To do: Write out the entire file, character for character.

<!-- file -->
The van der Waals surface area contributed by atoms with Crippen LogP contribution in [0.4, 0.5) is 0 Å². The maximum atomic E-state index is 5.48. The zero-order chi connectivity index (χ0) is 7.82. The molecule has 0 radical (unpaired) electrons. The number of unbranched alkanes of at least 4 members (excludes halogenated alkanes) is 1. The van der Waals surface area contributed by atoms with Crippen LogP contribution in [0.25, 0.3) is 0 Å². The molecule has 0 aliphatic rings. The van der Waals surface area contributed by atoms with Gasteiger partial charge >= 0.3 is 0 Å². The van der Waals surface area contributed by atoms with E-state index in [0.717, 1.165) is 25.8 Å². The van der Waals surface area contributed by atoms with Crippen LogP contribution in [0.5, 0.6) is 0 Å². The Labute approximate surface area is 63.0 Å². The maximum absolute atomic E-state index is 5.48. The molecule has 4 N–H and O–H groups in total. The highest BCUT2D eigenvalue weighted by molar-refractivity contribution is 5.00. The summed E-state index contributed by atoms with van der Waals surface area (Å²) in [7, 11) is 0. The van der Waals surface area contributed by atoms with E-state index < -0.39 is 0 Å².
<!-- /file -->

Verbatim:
The van der Waals surface area contributed by atoms with Crippen LogP contribution in [0.4, 0.5) is 0 Å². The maximum atomic E-state index is 5.48. The zero-order chi connectivity index (χ0) is 7.82. The molecule has 0 radical (unpaired) electrons. The number of unbranched alkanes of at least 4 members (excludes halogenated alkanes) is 1. The van der Waals surface area contributed by atoms with Crippen LogP contribution in [0.25, 0.3) is 0 Å². The molecule has 0 aliphatic rings. The van der Waals surface area contributed by atoms with Gasteiger partial charge >= 0.3 is 0 Å². The van der Waals surface area contributed by atoms with E-state index in [0.717, 1.165) is 25.8 Å². The van der Waals surface area contributed by atoms with Crippen LogP contribution in [0.5, 0.6) is 0 Å². The Labute approximate surface area is 63.0 Å². The maximum absolute atomic E-state index is 5.48. The molecule has 4 N–H and O–H groups in total. The highest BCUT2D eigenvalue weighted by molar-refractivity contribution is 5.00. The summed E-state index contributed by atoms with van der Waals surface area (Å²) in [7, 11) is 0. The van der Waals surface area contributed by atoms with E-state index < -0.39 is 0 Å².